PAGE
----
HAVE GUI­TAR, WILL PLAY:

Be­fore you rock out, set up your gui­tar li ke t his.

Popular Mechanics (South Africa) - - Contents - BY RHYN­HARDT K RYNAUW

1 DO YOUR STRETCHES

Be­fore try­ing to get ev­ery­thing else per­fect, it’s good to get a fresh set of strings on and tuned up. If you don’t have a tuner app on your phone yet, get one. There are many free op­tions avail­able. Strings need some stretch­ing be­fore they set­tle in, though, so get them tuned up, then pull on each string till it’s out of tune, then tune up again. Don’t yank the strings, or they may break. Re­peat till the tun­ing re­mains sta­ble.

2 GET YOUR NECK STRAIGHT AIGHT

The gui­tar’s neck should be ei­ther dead straight, or slightly con­cave (up-bowed), but never con­vex (back-bowed). You can tell how straight the neck is by fret­ting the thick E string at the first fret and an­other fret where the neck meets the body – the 18th, say. Now, look at the gap be­tween the string and the top of the eighth fret. If there’s no gap, the neck is back-bowed and needs ad­just­ing; if the gap is big­ger than about 0.5 mm, it may be a lit­tle too up-bowed, but that will de­pend on you. A big­ger gap – more re­lief – typ­i­cally suits the more ag­gres­sive play­ers, but too much and the ac­tion ( see #3) be­comes in­con­sis­tent.

To set the bow of the neck, ad­just the truss rod – the me­tal rod that re­in­forces the neck. It typ­i­cally ad­justs at the base of the head­stock, some­times un­der a cover, and you’ll prob­a­bly need an Allen key (typ­i­cally 5 mm) for the job. Some ad­just at the base of the neck, but the same rules ap­ply. If the neck is too up-bowed (big gap), turn the nut clock­wise to straighten it out. If the neck is back-bowed (no gap), turn coun­ter­clock­wise. Al­ways ad­just in small in­cre­ments, no more than a quar­ter­turn at a time, and if it feels like you have to force it, stop: a busted truss rod is no joke.

3 AND AC­TION

The gui­tar’s ac­tion is how w high the strings are above the fret­board. On most elec­tric gui­tars, there re will be six in­di­vid­ual sad­dles on the bridge over which the strings travel, the height of which can be ad­justed with th a 1.5 mm-ish Allen key – clock­wise for higher, an­ti­clock­wise for lower. You want to set the open thick E string to have a gap of about 2 mm be­tween it and the top of the 12th fret. On the skinny E string, get it to about 1.6 mm, and have the other strings some­where in-be­tween. If you play slide, you’ll prob­a­bly want the ac­tion higher. If you want to play su­per fast, you may pre­fer it lower.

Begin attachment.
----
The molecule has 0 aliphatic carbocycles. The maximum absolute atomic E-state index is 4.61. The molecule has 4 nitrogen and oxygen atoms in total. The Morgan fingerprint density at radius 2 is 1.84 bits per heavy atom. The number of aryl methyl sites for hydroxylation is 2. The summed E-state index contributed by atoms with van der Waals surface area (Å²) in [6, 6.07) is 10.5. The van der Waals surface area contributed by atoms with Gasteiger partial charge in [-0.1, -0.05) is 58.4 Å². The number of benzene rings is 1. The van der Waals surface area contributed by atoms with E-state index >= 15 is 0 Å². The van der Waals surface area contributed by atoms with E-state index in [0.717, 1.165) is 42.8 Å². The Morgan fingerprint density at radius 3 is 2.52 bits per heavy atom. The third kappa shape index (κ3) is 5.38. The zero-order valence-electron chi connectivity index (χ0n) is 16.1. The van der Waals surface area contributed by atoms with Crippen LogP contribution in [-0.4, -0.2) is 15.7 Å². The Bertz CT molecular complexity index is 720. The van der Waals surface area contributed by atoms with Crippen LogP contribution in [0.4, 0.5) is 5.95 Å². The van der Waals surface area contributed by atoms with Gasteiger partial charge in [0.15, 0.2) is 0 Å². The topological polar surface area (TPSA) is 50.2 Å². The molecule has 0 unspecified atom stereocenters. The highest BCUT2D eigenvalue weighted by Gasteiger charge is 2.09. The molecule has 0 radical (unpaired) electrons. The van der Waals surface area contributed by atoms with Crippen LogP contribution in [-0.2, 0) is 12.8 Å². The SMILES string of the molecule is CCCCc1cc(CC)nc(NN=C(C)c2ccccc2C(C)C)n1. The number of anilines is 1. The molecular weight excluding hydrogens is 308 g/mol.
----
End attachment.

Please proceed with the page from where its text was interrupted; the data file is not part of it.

For pre­cise mea­sure­ments, use feeler gauges you can buy from a hard­ware store, or an engi­neer­ing ruler.

Some Tele­caster-style gui­tars may have only three sad­dles, but it’s the same idea. With Gib­son Tune-o-mat­ic­style bridges, the sad­dles are there for in­to­na­tion only – you’ll ad­just the height of the whole bridge as a unit.

4 BACK IN THE SAD­DLE

Cor­rect in­to­na­tion is get­ting ev­ery fret to line up with the right pitch at ev­ery point on ev­ery string. It’s eas­ier than it sounds. Get the tuner out. Play any string open, then at the 12th fret. The fret­ted note should be ex­actly an oc­tave higher than the open string. If the fret­ted note is sharp, turn the in­to­na­tion screw or bolt clock­wise to move the sad­dle and lengthen the string. If the fret­ted note is flat, sim­ply turn an­ti­clock­wise to shorten the string. Make small ad­just­ments, and re-tune and test af­ter ev­ery one. Do this for ev­ery string. A float­ing vi­brato (you may know it as a tremolo), such as a Floyd Rose or Ibanez Edge, is a bit more com­pli­cated; go find de­tailed in­struc­tions on­line.

5 PICK IT UP

Pickup height is a quick one: turn the ad­just­ment screws clock­wise for higher, an­ti­clock­wise for lower. Not the pole pieces in your pick­ups. Don’t try to turn those.

With the thick E string de­pressed at the high­est fret, th the gap be­tween the string and the top of the neck pickup should be about 3 m mm. At the skinny E, try 2.5 mm. As­pic pickup height af­fects vol­ume, you can a ad­just the bridge pickup to be the sa same vol­ume as the neck, or have it closer to the strings and al­ways have a louder pickup to switch to for solo­ing. Play around. Just don’t get them so close that the strings buzz against them.

Got a back-bow? Turn left to loosen Up-bowed? Turn right to tighten

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